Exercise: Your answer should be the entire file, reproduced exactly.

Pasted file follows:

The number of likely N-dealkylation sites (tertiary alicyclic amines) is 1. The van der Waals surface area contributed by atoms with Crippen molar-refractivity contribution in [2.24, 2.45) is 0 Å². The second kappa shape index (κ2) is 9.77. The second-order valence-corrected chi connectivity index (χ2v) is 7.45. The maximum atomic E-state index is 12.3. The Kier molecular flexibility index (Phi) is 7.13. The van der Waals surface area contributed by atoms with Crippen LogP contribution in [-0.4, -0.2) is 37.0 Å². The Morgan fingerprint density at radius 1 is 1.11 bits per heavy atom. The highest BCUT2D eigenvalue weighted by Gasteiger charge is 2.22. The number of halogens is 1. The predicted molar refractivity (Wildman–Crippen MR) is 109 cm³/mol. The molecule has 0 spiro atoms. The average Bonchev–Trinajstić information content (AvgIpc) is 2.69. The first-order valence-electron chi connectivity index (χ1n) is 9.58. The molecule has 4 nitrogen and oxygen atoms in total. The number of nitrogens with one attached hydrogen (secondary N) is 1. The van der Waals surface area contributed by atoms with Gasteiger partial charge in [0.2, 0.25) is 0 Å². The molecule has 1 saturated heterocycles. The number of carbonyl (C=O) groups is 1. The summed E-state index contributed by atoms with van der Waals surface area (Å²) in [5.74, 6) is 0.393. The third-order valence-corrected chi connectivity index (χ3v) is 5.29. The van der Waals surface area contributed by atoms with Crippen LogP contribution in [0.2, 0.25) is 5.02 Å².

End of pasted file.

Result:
The number of likely N-dealkylation sites (tertiary alicyclic amines) is 1. The van der Waals surface area contributed by atoms with Crippen molar-refractivity contribution in [2.24, 2.45) is 0 Å². The second kappa shape index (κ2) is 9.77. The second-order valence-corrected chi connectivity index (χ2v) is 7.45. The maximum atomic E-state index is 12.3. The Kier molecular flexibility index (Phi) is 7.13. The van der Waals surface area contributed by atoms with Crippen LogP contribution in [-0.4, -0.2) is 37.0 Å². The Morgan fingerprint density at radius 1 is 1.11 bits per heavy atom. The highest BCUT2D eigenvalue weighted by Gasteiger charge is 2.22. The number of halogens is 1. The predicted molar refractivity (Wildman–Crippen MR) is 109 cm³/mol. The molecule has 0 spiro atoms. The average Bonchev–Trinajstić information content (AvgIpc) is 2.69. The first-order valence-electron chi connectivity index (χ1n) is 9.58. The molecule has 4 nitrogen and oxygen atoms in total. The number of nitrogens with one attached hydrogen (secondary N) is 1. The van der Waals surface area contributed by atoms with Gasteiger partial charge in [0.2, 0.25) is 0 Å². The molecule has 1 saturated heterocycles. The number of carbonyl (C=O) groups is 1. The summed E-state index contributed by atoms with van der Waals surface area (Å²) in [5.74, 6) is 0.393. The third-order valence-corrected chi connectivity index (χ3v) is 5.29. The van der Waals surface area contributed by atoms with Crippen LogP contribution in [0.2, 0.25) is 5.02 Å².